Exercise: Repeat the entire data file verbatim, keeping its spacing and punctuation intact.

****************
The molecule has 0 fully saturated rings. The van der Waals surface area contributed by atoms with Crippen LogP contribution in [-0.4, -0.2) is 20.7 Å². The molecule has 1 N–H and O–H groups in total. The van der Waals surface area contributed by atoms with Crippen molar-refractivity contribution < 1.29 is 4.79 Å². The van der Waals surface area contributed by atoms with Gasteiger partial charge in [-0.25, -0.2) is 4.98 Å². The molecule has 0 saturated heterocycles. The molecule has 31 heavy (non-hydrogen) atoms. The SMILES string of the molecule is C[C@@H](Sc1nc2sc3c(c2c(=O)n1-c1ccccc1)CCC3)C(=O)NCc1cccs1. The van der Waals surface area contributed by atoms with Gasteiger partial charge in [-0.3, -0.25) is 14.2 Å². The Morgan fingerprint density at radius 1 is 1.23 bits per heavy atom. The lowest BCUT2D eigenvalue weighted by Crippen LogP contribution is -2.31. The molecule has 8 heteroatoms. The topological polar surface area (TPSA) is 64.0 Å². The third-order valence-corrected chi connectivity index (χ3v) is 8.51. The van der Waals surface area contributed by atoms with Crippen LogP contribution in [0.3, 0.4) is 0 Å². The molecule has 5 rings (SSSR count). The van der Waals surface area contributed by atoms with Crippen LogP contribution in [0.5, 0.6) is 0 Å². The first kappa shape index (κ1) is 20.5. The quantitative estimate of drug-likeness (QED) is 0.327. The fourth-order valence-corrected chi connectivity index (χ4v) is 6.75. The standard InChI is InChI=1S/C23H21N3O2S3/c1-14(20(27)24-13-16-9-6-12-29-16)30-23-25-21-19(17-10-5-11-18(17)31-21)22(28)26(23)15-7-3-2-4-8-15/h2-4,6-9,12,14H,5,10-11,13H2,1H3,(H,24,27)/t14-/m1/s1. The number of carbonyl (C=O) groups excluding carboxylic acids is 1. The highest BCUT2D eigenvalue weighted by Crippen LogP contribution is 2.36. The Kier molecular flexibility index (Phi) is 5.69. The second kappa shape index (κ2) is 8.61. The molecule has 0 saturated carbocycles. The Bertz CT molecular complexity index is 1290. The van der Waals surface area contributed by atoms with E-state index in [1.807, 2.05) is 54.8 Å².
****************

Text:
The molecule has 0 fully saturated rings. The van der Waals surface area contributed by atoms with Crippen LogP contribution in [-0.4, -0.2) is 20.7 Å². The molecule has 1 N–H and O–H groups in total. The van der Waals surface area contributed by atoms with Crippen molar-refractivity contribution < 1.29 is 4.79 Å². The van der Waals surface area contributed by atoms with Gasteiger partial charge in [-0.25, -0.2) is 4.98 Å². The molecule has 0 saturated heterocycles. The molecule has 31 heavy (non-hydrogen) atoms. The SMILES string of the molecule is C[C@@H](Sc1nc2sc3c(c2c(=O)n1-c1ccccc1)CCC3)C(=O)NCc1cccs1. The van der Waals surface area contributed by atoms with Gasteiger partial charge in [-0.3, -0.25) is 14.2 Å². The Morgan fingerprint density at radius 1 is 1.23 bits per heavy atom. The lowest BCUT2D eigenvalue weighted by Crippen LogP contribution is -2.31. The molecule has 8 heteroatoms. The topological polar surface area (TPSA) is 64.0 Å². The third-order valence-corrected chi connectivity index (χ3v) is 8.51. The van der Waals surface area contributed by atoms with Crippen LogP contribution in [0.3, 0.4) is 0 Å². The molecule has 5 rings (SSSR count). The van der Waals surface area contributed by atoms with Crippen LogP contribution in [0.5, 0.6) is 0 Å². The first kappa shape index (κ1) is 20.5. The quantitative estimate of drug-likeness (QED) is 0.327. The fourth-order valence-corrected chi connectivity index (χ4v) is 6.75. The standard InChI is InChI=1S/C23H21N3O2S3/c1-14(20(27)24-13-16-9-6-12-29-16)30-23-25-21-19(17-10-5-11-18(17)31-21)22(28)26(23)15-7-3-2-4-8-15/h2-4,6-9,12,14H,5,10-11,13H2,1H3,(H,24,27)/t14-/m1/s1. The number of carbonyl (C=O) groups excluding carboxylic acids is 1. The highest BCUT2D eigenvalue weighted by Crippen LogP contribution is 2.36. The Kier molecular flexibility index (Phi) is 5.69. The second kappa shape index (κ2) is 8.61. The molecule has 0 saturated carbocycles. The Bertz CT molecular complexity index is 1290. The van der Waals surface area contributed by atoms with E-state index in [1.807, 2.05) is 54.8 Å².